On Wednesday afternoon, when Mr. Pfaff saw the trees moving in a circular motion, the couple sought shelter in the basement of their log home until the storm passed.
The emergency was downgraded to Level 2 at about 10 p.m. Wednesday.
Thousands remained without power across northwest Ohio late Wednesday.
In Hancock County, 3,376 customers served by American Electric Power remained without electricity.
Nearly half of AEP’s customer base in Sandusky County, amounting to about 6,052 customers, were without power. And in Seneca County, 6,158 remained without electricity.
American Electric Power spokesman Vikki Michalski said crews were out late into Wednesday night and she would not know new details about when power might be restored until this morning.
She said customers should still remain aware of downed power lines, avoid them, and continue to report any hazardous conditions to the electric company by using the online system at www.aepohio.com.
The Hancock-Wood Electric Cooperative reported that about 85 customers were without power in Hancock County late Wednesday.
About 620 customers lost power in Wood County, as were more than 400 customers in Hardin, Henry and Putnam counties in the area served by the cooperative.
A statement from the cooperative said that crews planned to work through the night to repair damage and restore power to area homes.
Flash-flood warnings were posted across the area.
The National Weather Service issued a flood warning in Huron and Seneca counties after up to 4 inches of rain fell. The warning was in effect until 7:45 a.m. today.
A flood warning also was issued in Hancock County for small streams and urban areas.
Officials said the Blanchard River in Findlay was expected to crest today at 12.5 feet but was expected to move back below flood level (11 feet) by early Friday.
Trains and trucks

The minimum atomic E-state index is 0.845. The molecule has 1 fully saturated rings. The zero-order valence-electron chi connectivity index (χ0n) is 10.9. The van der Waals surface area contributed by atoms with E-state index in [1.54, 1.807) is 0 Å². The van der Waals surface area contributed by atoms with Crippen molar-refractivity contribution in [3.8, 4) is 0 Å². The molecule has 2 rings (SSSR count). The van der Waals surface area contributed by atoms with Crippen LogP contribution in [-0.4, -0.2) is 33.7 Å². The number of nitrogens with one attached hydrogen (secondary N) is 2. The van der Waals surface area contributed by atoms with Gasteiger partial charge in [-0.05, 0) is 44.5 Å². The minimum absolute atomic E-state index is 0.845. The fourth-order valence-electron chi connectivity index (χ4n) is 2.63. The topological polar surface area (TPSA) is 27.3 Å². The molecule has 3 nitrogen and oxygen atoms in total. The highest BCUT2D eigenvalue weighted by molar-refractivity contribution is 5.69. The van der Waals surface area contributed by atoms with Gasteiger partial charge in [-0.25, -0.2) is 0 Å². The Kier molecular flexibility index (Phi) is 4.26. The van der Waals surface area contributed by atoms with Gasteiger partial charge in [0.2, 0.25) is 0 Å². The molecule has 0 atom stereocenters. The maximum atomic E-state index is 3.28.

A Norfolk Southern intermodal train, hauling freight containers and trailers derailed between Bryan and Edgerton, Ohio, during the storm, and the Williams County Sheriff's Office said it was may have been weather-related.
The accident on the Toledo-Chicago main line between Williams County Roads 8 and 9 was reported at 2:26 p.m. No one was injured.
Dave Pidgeon, a Norfolk Southern spokesman, said 10 rail cars carrying a total of 31 containers on a train headed from Harrisburg, Pa., to St. Louis jumped the tracks, blocking the railroad’s Toledo-Chicago main line.
Cleanup crews were en route to the scene by 4:30 p.m., and the cause officially remained under investigation, he said.
Mr. Pidgeon declined to blame the weather for a 13-car derailment in Seneca County north of Attica, Ohio.
A train of empty coal cars was stopped north of the State Rt. 4 crossing when its crew was informed that its 13 rear cars were overturned off the side of the track, Mr. Pidgeon said.
No one was hurt and no roads were blocked.
Amtrak service between Toledo and Chicago was likely to be disrupted by the Williams County derailment. No passenger trains operate on the other lines.
Multiple tractor-trailers overturned along I-75 just south of Bowling Green, thought to be from high winds.
One motorist reported six trucks overturned in between the northbound and southbound lanes of I-75 south of Bowling Green. No injuries were reported.
At the zoo
Toledo Zoo patrons who were outside when the storm hit were escorted to the nearest building at about 2:45 p.m.
Some visitors were escorted to the museum basement, in an area of the zoo called Nature's Neighborhood.
Once guests were enclosed in safe areas, zoo spokesman Andi Norman said the zoo’s educational team brought out books and games to keep children occupied.
“The kids seemed great,” Ms. Norman said. “They were having a blast with the games, the puzzles, and the books.”
After about 30 minutes of being in the basement, Ms. Norman said visitors were cleared to go back outside.
The Toledo Museum of Art also had to move visitors from its second floor.
“We have safety areas within the museum and our visitors were asked to go on the lower levels in the safety hallways, where there are no windows,” spokesman Teri Sharp said.
Staff writers David Patch and Roberta Gedert, and Blade correspondent Lisa Swickard contributed to this report.